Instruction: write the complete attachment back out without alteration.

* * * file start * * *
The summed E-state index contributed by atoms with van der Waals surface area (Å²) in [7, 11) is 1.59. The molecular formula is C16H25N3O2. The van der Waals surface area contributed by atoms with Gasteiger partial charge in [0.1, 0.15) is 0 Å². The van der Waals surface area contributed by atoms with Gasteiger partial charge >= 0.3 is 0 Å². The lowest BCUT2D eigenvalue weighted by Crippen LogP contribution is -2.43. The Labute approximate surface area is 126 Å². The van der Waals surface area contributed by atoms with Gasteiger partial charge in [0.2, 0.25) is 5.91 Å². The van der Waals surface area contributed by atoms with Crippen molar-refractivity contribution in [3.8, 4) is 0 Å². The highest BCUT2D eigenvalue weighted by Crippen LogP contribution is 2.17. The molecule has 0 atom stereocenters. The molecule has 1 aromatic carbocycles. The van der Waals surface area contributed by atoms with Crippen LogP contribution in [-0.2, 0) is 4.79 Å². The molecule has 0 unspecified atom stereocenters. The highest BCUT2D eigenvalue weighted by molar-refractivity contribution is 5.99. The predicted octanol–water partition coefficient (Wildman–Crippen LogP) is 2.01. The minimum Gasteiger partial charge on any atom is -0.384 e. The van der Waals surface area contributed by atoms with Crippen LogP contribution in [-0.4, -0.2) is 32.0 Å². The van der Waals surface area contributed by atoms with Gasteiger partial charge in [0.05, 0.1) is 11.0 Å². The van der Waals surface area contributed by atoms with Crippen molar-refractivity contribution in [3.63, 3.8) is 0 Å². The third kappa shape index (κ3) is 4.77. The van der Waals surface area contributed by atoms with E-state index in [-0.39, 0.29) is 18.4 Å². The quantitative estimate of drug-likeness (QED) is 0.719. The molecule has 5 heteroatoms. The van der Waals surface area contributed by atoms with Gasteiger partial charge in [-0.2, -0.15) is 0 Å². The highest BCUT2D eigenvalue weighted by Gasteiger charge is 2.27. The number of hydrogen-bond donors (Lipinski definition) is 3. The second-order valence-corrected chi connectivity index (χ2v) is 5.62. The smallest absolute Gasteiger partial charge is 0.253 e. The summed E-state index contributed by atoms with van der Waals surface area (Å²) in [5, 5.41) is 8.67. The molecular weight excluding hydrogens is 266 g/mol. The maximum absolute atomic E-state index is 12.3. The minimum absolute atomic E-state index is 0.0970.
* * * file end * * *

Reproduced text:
The summed E-state index contributed by atoms with van der Waals surface area (Å²) in [7, 11) is 1.59. The molecular formula is C16H25N3O2. The van der Waals surface area contributed by atoms with Gasteiger partial charge in [0.1, 0.15) is 0 Å². The van der Waals surface area contributed by atoms with Gasteiger partial charge >= 0.3 is 0 Å². The lowest BCUT2D eigenvalue weighted by Crippen LogP contribution is -2.43. The Labute approximate surface area is 126 Å². The van der Waals surface area contributed by atoms with Gasteiger partial charge in [0.2, 0.25) is 5.91 Å². The van der Waals surface area contributed by atoms with Crippen molar-refractivity contribution in [3.8, 4) is 0 Å². The highest BCUT2D eigenvalue weighted by Crippen LogP contribution is 2.17. The molecule has 0 atom stereocenters. The molecule has 1 aromatic carbocycles. The van der Waals surface area contributed by atoms with Crippen LogP contribution in [-0.2, 0) is 4.79 Å². The molecule has 0 unspecified atom stereocenters. The highest BCUT2D eigenvalue weighted by molar-refractivity contribution is 5.99. The predicted octanol–water partition coefficient (Wildman–Crippen LogP) is 2.01. The minimum Gasteiger partial charge on any atom is -0.384 e. The van der Waals surface area contributed by atoms with Crippen LogP contribution in [-0.4, -0.2) is 32.0 Å². The van der Waals surface area contributed by atoms with Gasteiger partial charge in [0.05, 0.1) is 11.0 Å². The van der Waals surface area contributed by atoms with Crippen molar-refractivity contribution in [3.63, 3.8) is 0 Å². The third kappa shape index (κ3) is 4.77. The van der Waals surface area contributed by atoms with E-state index in [-0.39, 0.29) is 18.4 Å². The quantitative estimate of drug-likeness (QED) is 0.719. The molecule has 5 heteroatoms. The van der Waals surface area contributed by atoms with Gasteiger partial charge in [-0.2, -0.15) is 0 Å². The highest BCUT2D eigenvalue weighted by Gasteiger charge is 2.27. The number of hydrogen-bond donors (Lipinski definition) is 3. The second-order valence-corrected chi connectivity index (χ2v) is 5.62. The smallest absolute Gasteiger partial charge is 0.253 e. The summed E-state index contributed by atoms with van der Waals surface area (Å²) in [5, 5.41) is 8.67. The molecular weight excluding hydrogens is 266 g/mol. The maximum absolute atomic E-state index is 12.3. The minimum absolute atomic E-state index is 0.0970.